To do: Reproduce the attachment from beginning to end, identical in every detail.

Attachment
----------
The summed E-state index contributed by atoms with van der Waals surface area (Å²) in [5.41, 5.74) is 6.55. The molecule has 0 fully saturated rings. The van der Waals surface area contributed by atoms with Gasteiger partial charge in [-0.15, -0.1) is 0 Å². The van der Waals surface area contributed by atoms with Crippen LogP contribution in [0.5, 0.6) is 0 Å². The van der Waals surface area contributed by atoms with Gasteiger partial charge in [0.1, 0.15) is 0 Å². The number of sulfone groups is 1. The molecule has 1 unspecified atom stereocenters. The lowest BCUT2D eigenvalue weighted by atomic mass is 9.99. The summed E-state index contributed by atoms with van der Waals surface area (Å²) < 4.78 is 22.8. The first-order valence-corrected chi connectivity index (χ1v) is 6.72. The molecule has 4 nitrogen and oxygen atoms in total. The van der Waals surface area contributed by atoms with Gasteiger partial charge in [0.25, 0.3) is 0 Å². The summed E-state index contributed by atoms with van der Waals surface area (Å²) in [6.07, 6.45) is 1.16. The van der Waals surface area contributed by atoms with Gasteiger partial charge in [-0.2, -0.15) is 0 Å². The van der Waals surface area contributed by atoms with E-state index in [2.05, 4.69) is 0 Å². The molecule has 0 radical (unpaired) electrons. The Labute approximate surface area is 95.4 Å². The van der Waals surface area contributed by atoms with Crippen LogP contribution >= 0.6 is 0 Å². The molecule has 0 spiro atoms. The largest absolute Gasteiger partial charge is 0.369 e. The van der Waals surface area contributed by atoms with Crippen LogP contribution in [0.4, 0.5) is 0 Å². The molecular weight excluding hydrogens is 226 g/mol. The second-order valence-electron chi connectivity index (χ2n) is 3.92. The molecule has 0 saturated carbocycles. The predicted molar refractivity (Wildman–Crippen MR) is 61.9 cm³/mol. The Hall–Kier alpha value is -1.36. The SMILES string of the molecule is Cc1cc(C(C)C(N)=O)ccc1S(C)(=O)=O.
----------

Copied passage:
The summed E-state index contributed by atoms with van der Waals surface area (Å²) in [5.41, 5.74) is 6.55. The molecule has 0 fully saturated rings. The van der Waals surface area contributed by atoms with Gasteiger partial charge in [-0.15, -0.1) is 0 Å². The van der Waals surface area contributed by atoms with Crippen LogP contribution in [0.5, 0.6) is 0 Å². The van der Waals surface area contributed by atoms with Gasteiger partial charge in [0.1, 0.15) is 0 Å². The number of sulfone groups is 1. The molecule has 1 unspecified atom stereocenters. The lowest BCUT2D eigenvalue weighted by atomic mass is 9.99. The summed E-state index contributed by atoms with van der Waals surface area (Å²) < 4.78 is 22.8. The first-order valence-corrected chi connectivity index (χ1v) is 6.72. The molecule has 4 nitrogen and oxygen atoms in total. The van der Waals surface area contributed by atoms with Gasteiger partial charge in [0.25, 0.3) is 0 Å². The summed E-state index contributed by atoms with van der Waals surface area (Å²) in [6.07, 6.45) is 1.16. The van der Waals surface area contributed by atoms with Gasteiger partial charge in [-0.2, -0.15) is 0 Å². The van der Waals surface area contributed by atoms with E-state index in [2.05, 4.69) is 0 Å². The molecule has 0 radical (unpaired) electrons. The Labute approximate surface area is 95.4 Å². The van der Waals surface area contributed by atoms with Crippen LogP contribution >= 0.6 is 0 Å². The molecule has 0 spiro atoms. The largest absolute Gasteiger partial charge is 0.369 e. The van der Waals surface area contributed by atoms with Crippen LogP contribution in [0.4, 0.5) is 0 Å². The molecular weight excluding hydrogens is 226 g/mol. The second-order valence-electron chi connectivity index (χ2n) is 3.92. The molecule has 0 saturated carbocycles. The predicted molar refractivity (Wildman–Crippen MR) is 61.9 cm³/mol. The Hall–Kier alpha value is -1.36. The SMILES string of the molecule is Cc1cc(C(C)C(N)=O)ccc1S(C)(=O)=O.